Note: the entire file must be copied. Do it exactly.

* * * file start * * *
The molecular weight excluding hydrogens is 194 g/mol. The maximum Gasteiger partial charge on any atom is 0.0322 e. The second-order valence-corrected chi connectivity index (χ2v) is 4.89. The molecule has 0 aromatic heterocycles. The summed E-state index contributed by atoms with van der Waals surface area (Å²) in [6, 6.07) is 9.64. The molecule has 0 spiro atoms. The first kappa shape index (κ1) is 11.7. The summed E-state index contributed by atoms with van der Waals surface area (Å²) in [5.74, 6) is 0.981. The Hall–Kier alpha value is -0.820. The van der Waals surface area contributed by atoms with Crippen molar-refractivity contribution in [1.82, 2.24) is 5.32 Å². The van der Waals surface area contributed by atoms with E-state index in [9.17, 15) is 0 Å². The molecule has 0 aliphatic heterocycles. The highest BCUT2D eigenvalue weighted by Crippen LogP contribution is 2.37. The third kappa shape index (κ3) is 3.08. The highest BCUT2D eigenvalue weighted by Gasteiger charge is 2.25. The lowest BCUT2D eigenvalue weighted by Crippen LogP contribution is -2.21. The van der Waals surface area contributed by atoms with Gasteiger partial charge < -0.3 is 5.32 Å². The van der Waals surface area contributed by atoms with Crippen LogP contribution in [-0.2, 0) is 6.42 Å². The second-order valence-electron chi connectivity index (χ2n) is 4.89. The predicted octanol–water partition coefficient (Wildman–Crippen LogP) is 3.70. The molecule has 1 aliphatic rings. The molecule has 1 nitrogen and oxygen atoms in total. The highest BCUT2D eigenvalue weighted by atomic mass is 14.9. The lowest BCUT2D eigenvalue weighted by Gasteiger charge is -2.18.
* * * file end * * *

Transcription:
The molecular weight excluding hydrogens is 194 g/mol. The maximum Gasteiger partial charge on any atom is 0.0322 e. The second-order valence-corrected chi connectivity index (χ2v) is 4.89. The molecule has 0 aromatic heterocycles. The summed E-state index contributed by atoms with van der Waals surface area (Å²) in [6, 6.07) is 9.64. The molecule has 0 spiro atoms. The first kappa shape index (κ1) is 11.7. The summed E-state index contributed by atoms with van der Waals surface area (Å²) in [5.74, 6) is 0.981. The Hall–Kier alpha value is -0.820. The van der Waals surface area contributed by atoms with Crippen molar-refractivity contribution in [1.82, 2.24) is 5.32 Å². The van der Waals surface area contributed by atoms with E-state index in [9.17, 15) is 0 Å². The molecule has 0 aliphatic heterocycles. The highest BCUT2D eigenvalue weighted by Crippen LogP contribution is 2.37. The third kappa shape index (κ3) is 3.08. The highest BCUT2D eigenvalue weighted by Gasteiger charge is 2.25. The lowest BCUT2D eigenvalue weighted by Crippen LogP contribution is -2.21. The van der Waals surface area contributed by atoms with Gasteiger partial charge < -0.3 is 5.32 Å². The van der Waals surface area contributed by atoms with Crippen LogP contribution in [-0.2, 0) is 6.42 Å². The second-order valence-electron chi connectivity index (χ2n) is 4.89. The predicted octanol–water partition coefficient (Wildman–Crippen LogP) is 3.70. The molecule has 1 aliphatic rings. The molecule has 1 nitrogen and oxygen atoms in total. The highest BCUT2D eigenvalue weighted by atomic mass is 14.9. The lowest BCUT2D eigenvalue weighted by Gasteiger charge is -2.18.